CSUF needs to cater to special diets, a lack of dietary options isn’t fair to students

In Opinion

The life of a college student is a whirlwind of papers, classes, internships and work. Being constantly on the go doesn’t always allow students to eat at the most opportune times.

This often leaves campus eateries as the only option for grabbing something nutritious before rushing off to class.

Unfortunately for students with special diets, such as vegetarians, vegans and gluten-free, the choices are limited. Veggie-friendly items are a minority when it comes to the typical meat-filled menus.

It’s difficult to find a creative way of staying on a healthy vegetarian, vegan and gluten-free diet when the options are so narrow.

There needs to be a larger range of healthy options to fulfill and satisfy the diverse student body.

Sometimes, a green juice from Juice It Up is just not enough to take away that veggie burger craving.

According to PETA’s youth branch, peta2, Cal State Fullerton does not meet the criteria for giving students enough choices for a vegan or vegetarian diet. Having a salad that requires the chicken to be taken off is not a vegetarian option.

Eateries on campus need to give at least one option for special diet students. Some limited examples are a build your own burrito at Baja Fresh Express or the spicy tofu and eggplant entree at Panda Express.

The only decent options for vegetarian and vegan choices is the Fresh Kitchen, located in the Titan Student Union food court. The menu includes vegan chili, salads with chickpea fritters, and tomato and cheese paninis. Many of the animal products used in the recipes can be removed to the customer’s dietary needs. The Grill at College Park also serves a veggie burger as well as The Habit which offers a veggie sandwich.

Starbucks provides a limited number of vegetarian food options, including a brown rice and hearty veggie salad, a tomato and mozzarella panini and a grilled cheese for reasonable prices. They also offer a soy milk option for their coffee, however, at a 60 cent cost increase.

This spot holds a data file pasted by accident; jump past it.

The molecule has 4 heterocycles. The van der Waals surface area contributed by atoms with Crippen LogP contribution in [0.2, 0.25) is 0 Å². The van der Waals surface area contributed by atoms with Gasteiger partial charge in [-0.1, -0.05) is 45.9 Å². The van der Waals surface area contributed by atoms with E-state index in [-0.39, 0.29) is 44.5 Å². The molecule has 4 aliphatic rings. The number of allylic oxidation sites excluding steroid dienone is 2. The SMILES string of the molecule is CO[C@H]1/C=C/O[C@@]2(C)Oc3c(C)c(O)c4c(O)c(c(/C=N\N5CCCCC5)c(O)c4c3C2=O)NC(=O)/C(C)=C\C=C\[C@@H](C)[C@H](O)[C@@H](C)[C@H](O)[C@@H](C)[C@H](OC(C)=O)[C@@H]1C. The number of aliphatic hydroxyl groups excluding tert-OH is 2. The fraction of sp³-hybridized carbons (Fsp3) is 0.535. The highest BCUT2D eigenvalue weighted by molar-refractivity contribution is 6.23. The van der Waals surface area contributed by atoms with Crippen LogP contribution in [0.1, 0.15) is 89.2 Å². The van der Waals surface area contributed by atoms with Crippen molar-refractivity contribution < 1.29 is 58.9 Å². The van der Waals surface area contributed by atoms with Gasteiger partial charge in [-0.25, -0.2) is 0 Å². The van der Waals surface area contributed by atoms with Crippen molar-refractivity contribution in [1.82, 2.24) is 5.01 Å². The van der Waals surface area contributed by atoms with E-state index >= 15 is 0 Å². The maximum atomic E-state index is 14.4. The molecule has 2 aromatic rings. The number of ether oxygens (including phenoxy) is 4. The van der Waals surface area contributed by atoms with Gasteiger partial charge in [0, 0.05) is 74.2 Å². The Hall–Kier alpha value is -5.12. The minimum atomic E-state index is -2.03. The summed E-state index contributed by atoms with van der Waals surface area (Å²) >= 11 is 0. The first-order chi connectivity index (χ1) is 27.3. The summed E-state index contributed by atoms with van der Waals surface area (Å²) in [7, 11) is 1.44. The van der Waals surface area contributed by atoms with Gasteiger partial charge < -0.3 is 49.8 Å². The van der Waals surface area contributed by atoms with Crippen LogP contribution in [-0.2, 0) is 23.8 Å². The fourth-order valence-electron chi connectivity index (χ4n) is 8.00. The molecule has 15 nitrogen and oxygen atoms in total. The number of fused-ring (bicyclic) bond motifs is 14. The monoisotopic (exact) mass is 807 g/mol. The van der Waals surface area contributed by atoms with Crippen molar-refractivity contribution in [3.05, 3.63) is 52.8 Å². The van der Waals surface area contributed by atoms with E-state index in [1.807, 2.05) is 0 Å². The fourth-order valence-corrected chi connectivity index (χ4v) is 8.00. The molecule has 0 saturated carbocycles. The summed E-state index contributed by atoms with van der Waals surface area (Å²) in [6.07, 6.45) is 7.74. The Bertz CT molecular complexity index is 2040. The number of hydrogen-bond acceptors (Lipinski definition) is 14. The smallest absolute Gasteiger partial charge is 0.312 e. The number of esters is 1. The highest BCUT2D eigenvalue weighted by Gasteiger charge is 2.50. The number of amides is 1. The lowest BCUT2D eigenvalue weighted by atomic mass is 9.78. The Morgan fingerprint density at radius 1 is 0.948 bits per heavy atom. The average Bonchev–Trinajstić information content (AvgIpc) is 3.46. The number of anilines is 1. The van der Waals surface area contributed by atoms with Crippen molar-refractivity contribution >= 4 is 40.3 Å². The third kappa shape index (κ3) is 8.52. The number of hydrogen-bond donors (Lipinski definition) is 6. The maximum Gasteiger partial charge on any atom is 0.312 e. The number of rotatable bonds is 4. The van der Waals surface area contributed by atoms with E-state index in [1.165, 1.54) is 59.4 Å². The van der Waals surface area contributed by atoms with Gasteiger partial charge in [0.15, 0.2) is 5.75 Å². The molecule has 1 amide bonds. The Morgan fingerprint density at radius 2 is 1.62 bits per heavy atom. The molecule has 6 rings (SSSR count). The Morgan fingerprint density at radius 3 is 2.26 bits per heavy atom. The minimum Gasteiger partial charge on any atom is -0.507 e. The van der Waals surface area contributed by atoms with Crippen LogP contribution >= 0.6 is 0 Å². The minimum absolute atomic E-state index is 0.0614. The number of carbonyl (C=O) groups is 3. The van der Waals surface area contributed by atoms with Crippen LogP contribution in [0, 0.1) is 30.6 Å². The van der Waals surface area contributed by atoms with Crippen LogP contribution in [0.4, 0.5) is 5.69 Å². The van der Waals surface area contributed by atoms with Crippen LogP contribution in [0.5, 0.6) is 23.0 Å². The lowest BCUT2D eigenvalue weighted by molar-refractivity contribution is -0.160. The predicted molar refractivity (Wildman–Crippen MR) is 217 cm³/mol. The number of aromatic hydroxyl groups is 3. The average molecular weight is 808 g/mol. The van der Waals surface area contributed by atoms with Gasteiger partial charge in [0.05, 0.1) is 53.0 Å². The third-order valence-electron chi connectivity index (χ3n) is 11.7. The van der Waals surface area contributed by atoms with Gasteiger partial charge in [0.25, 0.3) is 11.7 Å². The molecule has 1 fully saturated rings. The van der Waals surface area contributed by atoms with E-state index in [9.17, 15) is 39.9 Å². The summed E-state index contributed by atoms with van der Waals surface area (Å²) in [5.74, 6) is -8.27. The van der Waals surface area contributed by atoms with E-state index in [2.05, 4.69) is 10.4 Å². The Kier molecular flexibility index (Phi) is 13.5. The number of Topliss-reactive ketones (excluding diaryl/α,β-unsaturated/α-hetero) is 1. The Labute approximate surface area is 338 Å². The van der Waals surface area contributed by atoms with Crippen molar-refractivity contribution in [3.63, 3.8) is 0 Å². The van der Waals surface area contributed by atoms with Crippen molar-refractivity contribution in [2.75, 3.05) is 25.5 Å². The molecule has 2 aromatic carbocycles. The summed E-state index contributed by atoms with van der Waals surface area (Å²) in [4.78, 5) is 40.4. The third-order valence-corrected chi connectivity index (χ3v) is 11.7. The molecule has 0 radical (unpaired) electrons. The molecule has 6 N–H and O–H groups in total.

Those who have gluten-free diets have even narrower options. Carl’s Jr. advertises bun-less burgers are gluten free.  LH Express recently began carrying Almond Pops snack brands, which are bite sized almond and dried fruit snacks that claim to be completely vegan and gluten-free.

However, these are not acceptable substitutes to replace the exempted protein, and the prices for these meals aren’t cheap either. Having to request meals with the meat taken out with no alternative protein leaves dishes incredibly unsatisfying. Offering a veggie patty, tofu or portobello mushroom option would give students a healthier and more filling meal on the go.

Major food companies that assist in campus dining, such as Marriott and Aramark, can take suggestions on how they can boost profits from offering other options to students, according to the Physicians Committee for Responsible Medicine. Through the dining administration, companies such as Boca can bring their meatless options to the student body.

CSUF needs to step up and ensure they’re addressing the needs of the dynamic and ever-growing student body.

Allowing students with special dietary needs the option of grabbing something healthy and satisfying during the day is the very least students can expect from a proper university campus.

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One commentOn CSUF needs to cater to special diets, a lack of dietary options isn’t fair to students

  • I agree that our campus needs more food options. I have a gluten, chicken, and dairy allergy and no where on campus do you cater to any of these, unless I get a salad in Langsdorf. However, the campus employees aren’t trained to handle food for people who have allergies (contaminating food through handling contact and not switching out gloves). It really sucks!

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